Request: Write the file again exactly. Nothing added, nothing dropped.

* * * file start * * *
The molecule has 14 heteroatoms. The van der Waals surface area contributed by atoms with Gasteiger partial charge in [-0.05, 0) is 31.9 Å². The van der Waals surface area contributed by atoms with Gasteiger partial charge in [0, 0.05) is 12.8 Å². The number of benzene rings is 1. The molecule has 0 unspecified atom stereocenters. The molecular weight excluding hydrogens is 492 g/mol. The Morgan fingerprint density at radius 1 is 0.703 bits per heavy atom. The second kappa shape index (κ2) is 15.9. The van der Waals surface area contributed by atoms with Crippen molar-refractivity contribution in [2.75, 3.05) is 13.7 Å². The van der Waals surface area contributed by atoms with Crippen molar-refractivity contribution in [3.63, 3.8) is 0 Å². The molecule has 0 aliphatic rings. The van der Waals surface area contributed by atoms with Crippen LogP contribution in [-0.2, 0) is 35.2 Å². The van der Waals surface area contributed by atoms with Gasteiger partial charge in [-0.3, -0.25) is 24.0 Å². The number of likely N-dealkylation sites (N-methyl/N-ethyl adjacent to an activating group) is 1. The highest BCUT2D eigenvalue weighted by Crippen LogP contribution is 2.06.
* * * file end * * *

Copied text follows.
The molecule has 14 heteroatoms. The van der Waals surface area contributed by atoms with Gasteiger partial charge in [-0.05, 0) is 31.9 Å². The van der Waals surface area contributed by atoms with Gasteiger partial charge in [0, 0.05) is 12.8 Å². The number of benzene rings is 1. The molecule has 0 unspecified atom stereocenters. The molecular weight excluding hydrogens is 492 g/mol. The Morgan fingerprint density at radius 1 is 0.703 bits per heavy atom. The second kappa shape index (κ2) is 15.9. The van der Waals surface area contributed by atoms with Crippen molar-refractivity contribution in [2.75, 3.05) is 13.7 Å². The van der Waals surface area contributed by atoms with Crippen molar-refractivity contribution in [3.63, 3.8) is 0 Å². The molecule has 0 aliphatic rings. The van der Waals surface area contributed by atoms with Crippen LogP contribution in [-0.2, 0) is 35.2 Å². The van der Waals surface area contributed by atoms with Gasteiger partial charge in [-0.3, -0.25) is 24.0 Å². The number of likely N-dealkylation sites (N-methyl/N-ethyl adjacent to an activating group) is 1. The highest BCUT2D eigenvalue weighted by Crippen LogP contribution is 2.06.